Director: Tha Se Gnanavel
Cast: Suriya, Lijomol Jose, Manikandan, Prakash Raj, Rao Ramesh, Guru Somasundaram, Rajisha Vijayan
Jai Bhim opens at the door of a prison. A policeman begins his roll call of the men leaving the prison that day. “Enna aalu ya?” (what caste are you?) he asks. Devar, Koravar, Vanniyar, Irular, Ottar, Gounder, Naidu, Mudaliyar are all answers. The cop segregates the most backward groups — Koravar, Ottar and Irular — to be handed off to a group of cops waiting to hoist more fake cases on them. The privileged walk away.
This scene appears as a prologue, soon breaking into opening credits. But it lingers, introducing Jai Bhim as a film where no holds are barred. Jai Bhim is the story of Advocate Chandru (Suriya), who fights the case of Sengani (Lijomol Jose), a Irular woman whose husband, Rajakannu (Manikandan), has been missing from police custody.
The film spends much of the first act introducing us to the life of Sengani and Rajakannu in a deliberate, if slightly strained, effort at humanising them. Writer-director Tha Se Gnanavel wants us to see them as more than uneducated poor victims. He wants us to first acknowledge them as hard-working, intelligent, people with dreams. Rajakannu loves riddles. He is quick with jokes. Sengani is a master antidote-maker for snakebites. In a rather sensitive scene, Maithra (Rajisha Vijayan) tries to teach them to write. Rajakannu, who doesn’t pay much attention to the letters, draws her on the slate instead. Gnanavel wants us to see that there is more than one way to communicate.
While telling their story, Gnanavel also slowly establishes how the system is rigged against them. The upper castes habitually insult and discriminate against them, which they usually shrug off and move on. We see them struggle to get papers from the government. “We ask him for one paper and he’s asking us for three,” jokes one of them after being refused a caste certificate because they don’t have ration card, voter ID, aadhaar card and so on! The film goes through several such everyday indignities, without a sense of outrage, perhaps priming us for what’s to come.
At the thirty minute mark, when Sengani begins to narrate her husband’s story, the film changes gear. From here, it plays out like an investigative thriller, revealing information little by little, keeping the audience not just on the hook, but also in hope. The writing in these parts is terrific, it makes us take the journey with the lawyer, who believes he has enough information to go to court, but each stage realising how much more he doesn’t know. Every witness seems legitimate, until they’re not. We know whodunit (it’s the cops), but the ‘how’ keeps unravelling right till the end.
Yet, the film is careful not to present Chandru as some maverick investigator. He is merely persistent, applying commonsense to the information he’s gathering. In fact, in Jai Bhim, Chandru needn’t be a maverick at all. The cops’ ploy unravels at the slightest nudge, their coverups are almost nonsensical. It would be easy to blame this on lazy writing. But, with a little more engagement, we understand that Gnanavel wants us to see how little effort the police even put into their lies. For instance, in Chandru’s earlier case, the cops claim that the accused was stealing somewhere, when he was, in fact, in prison. Imagine how little the cops worry about being caught that they build coverups that are so easily disproved!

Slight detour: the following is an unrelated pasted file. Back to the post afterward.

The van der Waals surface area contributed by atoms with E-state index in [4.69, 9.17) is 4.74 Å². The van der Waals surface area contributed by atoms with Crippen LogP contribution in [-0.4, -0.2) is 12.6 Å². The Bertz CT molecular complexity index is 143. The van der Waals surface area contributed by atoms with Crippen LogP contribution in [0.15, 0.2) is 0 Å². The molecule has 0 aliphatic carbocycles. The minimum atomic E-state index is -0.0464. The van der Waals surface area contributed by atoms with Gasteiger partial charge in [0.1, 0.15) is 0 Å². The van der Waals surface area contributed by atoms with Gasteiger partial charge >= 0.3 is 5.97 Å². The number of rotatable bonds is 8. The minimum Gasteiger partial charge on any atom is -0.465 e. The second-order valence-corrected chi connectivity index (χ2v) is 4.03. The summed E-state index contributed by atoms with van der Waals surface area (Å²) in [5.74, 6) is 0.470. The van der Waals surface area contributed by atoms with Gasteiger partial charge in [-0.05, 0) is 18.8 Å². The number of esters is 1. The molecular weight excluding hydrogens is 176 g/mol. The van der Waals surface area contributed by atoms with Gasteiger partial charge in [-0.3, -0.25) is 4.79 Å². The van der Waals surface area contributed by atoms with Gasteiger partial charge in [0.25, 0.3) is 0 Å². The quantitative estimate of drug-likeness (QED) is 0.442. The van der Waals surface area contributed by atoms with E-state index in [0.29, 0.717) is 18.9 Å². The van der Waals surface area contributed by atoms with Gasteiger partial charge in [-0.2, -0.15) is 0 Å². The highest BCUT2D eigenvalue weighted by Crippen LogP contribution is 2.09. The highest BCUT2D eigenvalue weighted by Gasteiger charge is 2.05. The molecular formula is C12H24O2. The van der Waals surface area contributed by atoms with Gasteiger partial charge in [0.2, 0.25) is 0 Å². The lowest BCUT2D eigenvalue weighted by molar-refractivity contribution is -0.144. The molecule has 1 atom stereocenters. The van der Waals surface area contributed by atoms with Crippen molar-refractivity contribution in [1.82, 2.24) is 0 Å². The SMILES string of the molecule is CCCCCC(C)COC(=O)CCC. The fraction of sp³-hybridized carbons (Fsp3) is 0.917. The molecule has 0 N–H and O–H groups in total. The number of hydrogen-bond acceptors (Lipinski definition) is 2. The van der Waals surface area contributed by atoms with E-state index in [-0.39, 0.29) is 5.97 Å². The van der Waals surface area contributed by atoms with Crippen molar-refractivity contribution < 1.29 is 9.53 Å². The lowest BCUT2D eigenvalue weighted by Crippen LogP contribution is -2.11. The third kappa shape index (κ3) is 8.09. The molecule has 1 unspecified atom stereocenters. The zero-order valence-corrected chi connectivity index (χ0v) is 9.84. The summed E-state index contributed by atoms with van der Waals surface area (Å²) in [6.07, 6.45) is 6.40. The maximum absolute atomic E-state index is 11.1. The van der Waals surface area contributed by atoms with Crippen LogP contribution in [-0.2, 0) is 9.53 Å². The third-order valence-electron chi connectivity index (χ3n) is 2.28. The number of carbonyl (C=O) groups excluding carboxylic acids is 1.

The casting takes the film up a notch. Lijomol Jose as Sengani embodies courage and vulnerability throughout the film. She makes us believe that this fight is worth fighting. Her tears of anger have much power in them. Manikandan as Rajakannu gives all of himself to the film, in whatever little is written for him. Guru Somasundaram’s public prosecutor is despicable, speaking with a tone of understated arrogance that’s characteristic of corrupt men in power. Rao Ramesh’s advocate general takes this one step higher.
Jai Bhim is perhaps one of Suriya’s most restrained performances, even if it starts off awkwardly. Early on, there is a scene in which, after hearing Sengani’s story, Chandru bounces a rubber ball off the wall, recounting the main points of the case. “Negative,” he asserts after each point, idiosyncratically. I was worried just for a moment if we’ll be subject to his thinking and process a lot. But that self-obsession soon passes. Apart from a little bit of banter and sarcasm, Suriya let’s the screenplay lead the way. And it serves him very well, keeping the lecturing and posturning to the minimum. As does Sean Roldan’s music. The introduction song, written and sung powerfully by Arivu, is an intense rally cry.
Yet, despite its intentions, Jai Bhim can not resist turning parts of itself into violence porn. It shows the custodial torture of Rajakannu, Iruttappan and Mosakkutty multiple times over, each time escalating in intensity. It has extended scenes of sexual violence and humiliation, reminiscent of Bala’s films. It also makes multiple characters recollect their trauma for a police officer.
Even as it insists on visualising violence, Jai Bhim takes the effort to counter-point it too. In a poignant scene, Iruttappan, Mosakutty and Rajakannu are sitting outside the station eating. Iruttappan suggests that they confess, unable to bear the torture any longer. To this, Rajakannu responds that the wounds in his body will heal soon, but the reputation of being a thief will ruin them forever. Within barely a couple of minutes, the film contrasts the grave humiliation the cops force on the three men, with temerity and self-respect of the marginalised. Sengani, too, stands up and makes noise every time she’s beaten down.
With a run time of 2 hours and 44 minutes, Jai Bhim is an intense film, commanding your focussed engagement. Because there is certainly a lot more than meets the eye.